What size will you need?

If you only intend to fuse small pieces of jewellery in your kiln you will need a much smaller one than someone who wants to fuse large pieces. Or do you need to produce a large number of pieces to sell?

Larger kilns tend to need a dedicated electrical supply to function. Smaller kilns can use the normal electrical sockets in the house.

You should also have a think about where you will place your kiln. You should make sure it sits on a heat resistant surface and is clear of any curtains, fabric or other flammable materials. Make sure there isn’t a shelf close above that would be affected by the heat and make sure you have plenty of ventilation.

Tools for cutting glass.

For a beginner, the only tools you will need are some tools for cutting. You need a glass cutter which has a small wheel inside which scores the glass. There are a wide variety of designs and shapes available depending on which you prefer.  Most use oil for lubrication and some don’t.

Examples of glass cutters

Once the score is made you can use a pair of breakers or running pliers to separate the two pieces. Breakers/runners exert a pressure either side of the score line which makes the glass split along that line. This works best with straight lines on flat pieces of glass.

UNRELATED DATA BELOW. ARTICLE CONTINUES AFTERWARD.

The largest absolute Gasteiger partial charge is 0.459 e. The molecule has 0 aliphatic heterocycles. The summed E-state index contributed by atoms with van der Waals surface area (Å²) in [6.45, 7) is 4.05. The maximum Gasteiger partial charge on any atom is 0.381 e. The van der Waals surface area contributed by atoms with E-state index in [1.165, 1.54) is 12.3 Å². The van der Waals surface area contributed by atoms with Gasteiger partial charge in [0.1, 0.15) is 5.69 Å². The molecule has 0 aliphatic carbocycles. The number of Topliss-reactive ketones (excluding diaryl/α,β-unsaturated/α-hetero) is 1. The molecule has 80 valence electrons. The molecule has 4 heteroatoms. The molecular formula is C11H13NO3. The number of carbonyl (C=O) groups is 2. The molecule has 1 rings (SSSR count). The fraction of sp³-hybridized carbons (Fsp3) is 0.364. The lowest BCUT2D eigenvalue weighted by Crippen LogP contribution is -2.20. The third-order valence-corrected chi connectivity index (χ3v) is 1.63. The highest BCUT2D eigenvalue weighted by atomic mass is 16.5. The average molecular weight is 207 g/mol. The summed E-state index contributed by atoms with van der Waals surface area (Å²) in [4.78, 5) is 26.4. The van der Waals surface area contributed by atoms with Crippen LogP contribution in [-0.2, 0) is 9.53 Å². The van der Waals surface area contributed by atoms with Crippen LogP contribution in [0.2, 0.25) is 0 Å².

If you are cutting curves or circles you can use a pair of grozing pliers instead. With grozing pliers, you are pulling or twisting the piece you want to remove after you have made a score. Mosaic nippers are also very handy if you want to split very small pieces or nip small sections from a glass rod.

Breaking / Running Pliers, Grozing Pliers, Mosaic Nippers

Cutting Surface.

You will need a surface to cut on. You can use something as simple as a piece of cardboard to protect your table. Many people use a crafters self-healing cutting mat. Once you are cutting large pieces of glass you may want to invest in a cutting surface such as the Morton system. This is a plastic surface with spaces in which allows any small fragments of glass to fall away so you don’t cut yourself with them. It has a variety of handy attachments which aid your cutting and a ruler to help measure. There are many other cutting systems such as the G-manu, Cutters Mate, and the Beetle Bits system.

 Morton System, Taurus Ring Saw, Dremel Drill

 Once you have got the hang of this you might consider investing in a larger cutting device such as the Ring saw. They are a reasonably large investment but allow very specific cuts to be made. Definitely very useful if you plan to sell your work.

Other useful pieces of equipment you may find you need around the place might include a Dremel style drill for cutting holes in glass. You can use this along with a diamond drill bit to make holes which you will need if you make glass jewellery or hanging pieces such as suncatchers. You can then insert the wire or whatever you are using directly through the glass.  

Cleaning up.